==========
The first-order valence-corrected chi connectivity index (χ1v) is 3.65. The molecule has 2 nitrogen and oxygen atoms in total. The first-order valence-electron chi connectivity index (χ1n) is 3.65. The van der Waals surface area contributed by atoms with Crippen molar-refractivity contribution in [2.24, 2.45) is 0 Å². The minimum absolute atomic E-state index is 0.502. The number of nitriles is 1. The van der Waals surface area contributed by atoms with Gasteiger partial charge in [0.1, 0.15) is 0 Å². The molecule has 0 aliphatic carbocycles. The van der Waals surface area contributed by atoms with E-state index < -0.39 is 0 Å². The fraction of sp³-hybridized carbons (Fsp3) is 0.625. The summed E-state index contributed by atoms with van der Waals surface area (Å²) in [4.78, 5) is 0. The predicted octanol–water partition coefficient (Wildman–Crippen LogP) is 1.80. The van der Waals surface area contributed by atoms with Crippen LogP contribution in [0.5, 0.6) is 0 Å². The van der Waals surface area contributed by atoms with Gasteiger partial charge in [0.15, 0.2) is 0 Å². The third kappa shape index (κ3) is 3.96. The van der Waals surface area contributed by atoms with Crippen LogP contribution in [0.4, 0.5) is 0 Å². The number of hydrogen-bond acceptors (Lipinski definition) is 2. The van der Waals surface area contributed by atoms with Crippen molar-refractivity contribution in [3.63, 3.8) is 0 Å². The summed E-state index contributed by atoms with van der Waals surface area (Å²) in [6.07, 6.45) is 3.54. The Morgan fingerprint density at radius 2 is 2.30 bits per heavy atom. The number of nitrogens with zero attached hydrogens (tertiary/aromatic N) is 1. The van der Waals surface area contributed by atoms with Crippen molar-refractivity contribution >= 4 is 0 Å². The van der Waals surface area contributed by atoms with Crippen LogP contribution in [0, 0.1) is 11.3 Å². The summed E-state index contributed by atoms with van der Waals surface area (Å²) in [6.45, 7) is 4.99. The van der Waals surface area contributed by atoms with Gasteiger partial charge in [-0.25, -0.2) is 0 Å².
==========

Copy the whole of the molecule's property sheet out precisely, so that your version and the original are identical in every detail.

The first-order valence-corrected chi connectivity index (χ1v) is 3.65. The molecule has 2 nitrogen and oxygen atoms in total. The first-order valence-electron chi connectivity index (χ1n) is 3.65. The van der Waals surface area contributed by atoms with Crippen molar-refractivity contribution in [2.24, 2.45) is 0 Å². The minimum absolute atomic E-state index is 0.502. The number of nitriles is 1. The van der Waals surface area contributed by atoms with Gasteiger partial charge in [0.1, 0.15) is 0 Å². The molecule has 0 aliphatic carbocycles. The van der Waals surface area contributed by atoms with E-state index < -0.39 is 0 Å². The fraction of sp³-hybridized carbons (Fsp3) is 0.625. The summed E-state index contributed by atoms with van der Waals surface area (Å²) in [4.78, 5) is 0. The predicted octanol–water partition coefficient (Wildman–Crippen LogP) is 1.80. The van der Waals surface area contributed by atoms with Crippen LogP contribution in [0.5, 0.6) is 0 Å². The van der Waals surface area contributed by atoms with Gasteiger partial charge in [0.15, 0.2) is 0 Å². The third kappa shape index (κ3) is 3.96. The van der Waals surface area contributed by atoms with Crippen LogP contribution in [0.4, 0.5) is 0 Å². The number of hydrogen-bond acceptors (Lipinski definition) is 2. The van der Waals surface area contributed by atoms with Crippen molar-refractivity contribution in [3.63, 3.8) is 0 Å². The summed E-state index contributed by atoms with van der Waals surface area (Å²) in [6.07, 6.45) is 3.54. The Morgan fingerprint density at radius 2 is 2.30 bits per heavy atom. The number of nitrogens with zero attached hydrogens (tertiary/aromatic N) is 1. The van der Waals surface area contributed by atoms with Crippen molar-refractivity contribution >= 4 is 0 Å². The van der Waals surface area contributed by atoms with Crippen LogP contribution in [0, 0.1) is 11.3 Å². The summed E-state index contributed by atoms with van der Waals surface area (Å²) in [6.45, 7) is 4.99. The van der Waals surface area contributed by atoms with Gasteiger partial charge in [-0.25, -0.2) is 0 Å².